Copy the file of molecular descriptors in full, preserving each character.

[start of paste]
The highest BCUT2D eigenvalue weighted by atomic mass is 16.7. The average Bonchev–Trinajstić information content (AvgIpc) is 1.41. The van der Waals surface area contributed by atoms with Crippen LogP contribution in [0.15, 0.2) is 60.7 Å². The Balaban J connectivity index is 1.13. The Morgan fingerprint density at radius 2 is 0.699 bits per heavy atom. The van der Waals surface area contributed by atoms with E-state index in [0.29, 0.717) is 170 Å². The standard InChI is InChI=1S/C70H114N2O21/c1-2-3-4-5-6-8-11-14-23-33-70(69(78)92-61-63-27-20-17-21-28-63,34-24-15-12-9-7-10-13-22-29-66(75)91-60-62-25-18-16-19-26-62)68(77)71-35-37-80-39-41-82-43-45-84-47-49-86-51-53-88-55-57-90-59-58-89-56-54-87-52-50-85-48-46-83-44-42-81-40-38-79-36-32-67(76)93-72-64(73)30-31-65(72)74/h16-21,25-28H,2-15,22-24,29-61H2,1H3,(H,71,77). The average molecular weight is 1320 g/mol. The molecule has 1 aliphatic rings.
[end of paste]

The highest BCUT2D eigenvalue weighted by atomic mass is 16.7. The average Bonchev–Trinajstić information content (AvgIpc) is 1.41. The van der Waals surface area contributed by atoms with Crippen LogP contribution in [0.15, 0.2) is 60.7 Å². The Balaban J connectivity index is 1.13. The Morgan fingerprint density at radius 2 is 0.699 bits per heavy atom. The van der Waals surface area contributed by atoms with E-state index in [0.29, 0.717) is 170 Å². The standard InChI is InChI=1S/C70H114N2O21/c1-2-3-4-5-6-8-11-14-23-33-70(69(78)92-61-63-27-20-17-21-28-63,34-24-15-12-9-7-10-13-22-29-66(75)91-60-62-25-18-16-19-26-62)68(77)71-35-37-80-39-41-82-43-45-84-47-49-86-51-53-88-55-57-90-59-58-89-56-54-87-52-50-85-48-46-83-44-42-81-40-38-79-36-32-67(76)93-72-64(73)30-31-65(72)74/h16-21,25-28H,2-15,22-24,29-61H2,1H3,(H,71,77). The average molecular weight is 1320 g/mol. The molecule has 1 aliphatic rings.